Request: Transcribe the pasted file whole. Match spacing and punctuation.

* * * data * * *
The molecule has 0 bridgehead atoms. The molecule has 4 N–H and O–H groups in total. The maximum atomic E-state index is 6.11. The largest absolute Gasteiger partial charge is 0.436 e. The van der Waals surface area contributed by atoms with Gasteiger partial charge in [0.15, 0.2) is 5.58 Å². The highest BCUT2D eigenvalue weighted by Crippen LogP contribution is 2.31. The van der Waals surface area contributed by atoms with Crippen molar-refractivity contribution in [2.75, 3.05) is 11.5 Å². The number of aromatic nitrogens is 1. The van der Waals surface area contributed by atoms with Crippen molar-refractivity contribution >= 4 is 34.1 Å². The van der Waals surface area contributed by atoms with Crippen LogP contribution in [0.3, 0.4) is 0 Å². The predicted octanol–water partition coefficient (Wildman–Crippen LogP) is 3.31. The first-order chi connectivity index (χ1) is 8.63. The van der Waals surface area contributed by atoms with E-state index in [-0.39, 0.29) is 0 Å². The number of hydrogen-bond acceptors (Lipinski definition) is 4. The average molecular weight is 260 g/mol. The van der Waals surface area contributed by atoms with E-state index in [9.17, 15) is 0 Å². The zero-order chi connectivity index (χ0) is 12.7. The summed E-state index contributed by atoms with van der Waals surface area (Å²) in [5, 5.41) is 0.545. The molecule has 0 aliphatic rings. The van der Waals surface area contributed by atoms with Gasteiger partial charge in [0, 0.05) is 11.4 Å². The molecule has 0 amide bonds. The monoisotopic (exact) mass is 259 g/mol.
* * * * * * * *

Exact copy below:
The molecule has 0 bridgehead atoms. The molecule has 4 N–H and O–H groups in total. The maximum atomic E-state index is 6.11. The largest absolute Gasteiger partial charge is 0.436 e. The van der Waals surface area contributed by atoms with Gasteiger partial charge in [0.15, 0.2) is 5.58 Å². The highest BCUT2D eigenvalue weighted by Crippen LogP contribution is 2.31. The van der Waals surface area contributed by atoms with Crippen molar-refractivity contribution in [2.75, 3.05) is 11.5 Å². The number of aromatic nitrogens is 1. The van der Waals surface area contributed by atoms with Crippen molar-refractivity contribution >= 4 is 34.1 Å². The van der Waals surface area contributed by atoms with Crippen LogP contribution in [0.3, 0.4) is 0 Å². The predicted octanol–water partition coefficient (Wildman–Crippen LogP) is 3.31. The first-order chi connectivity index (χ1) is 8.63. The van der Waals surface area contributed by atoms with E-state index in [-0.39, 0.29) is 0 Å². The number of hydrogen-bond acceptors (Lipinski definition) is 4. The average molecular weight is 260 g/mol. The van der Waals surface area contributed by atoms with E-state index in [9.17, 15) is 0 Å². The zero-order chi connectivity index (χ0) is 12.7. The summed E-state index contributed by atoms with van der Waals surface area (Å²) in [5, 5.41) is 0.545. The molecule has 0 aliphatic rings. The van der Waals surface area contributed by atoms with Gasteiger partial charge in [0, 0.05) is 11.4 Å². The molecule has 0 amide bonds. The monoisotopic (exact) mass is 259 g/mol.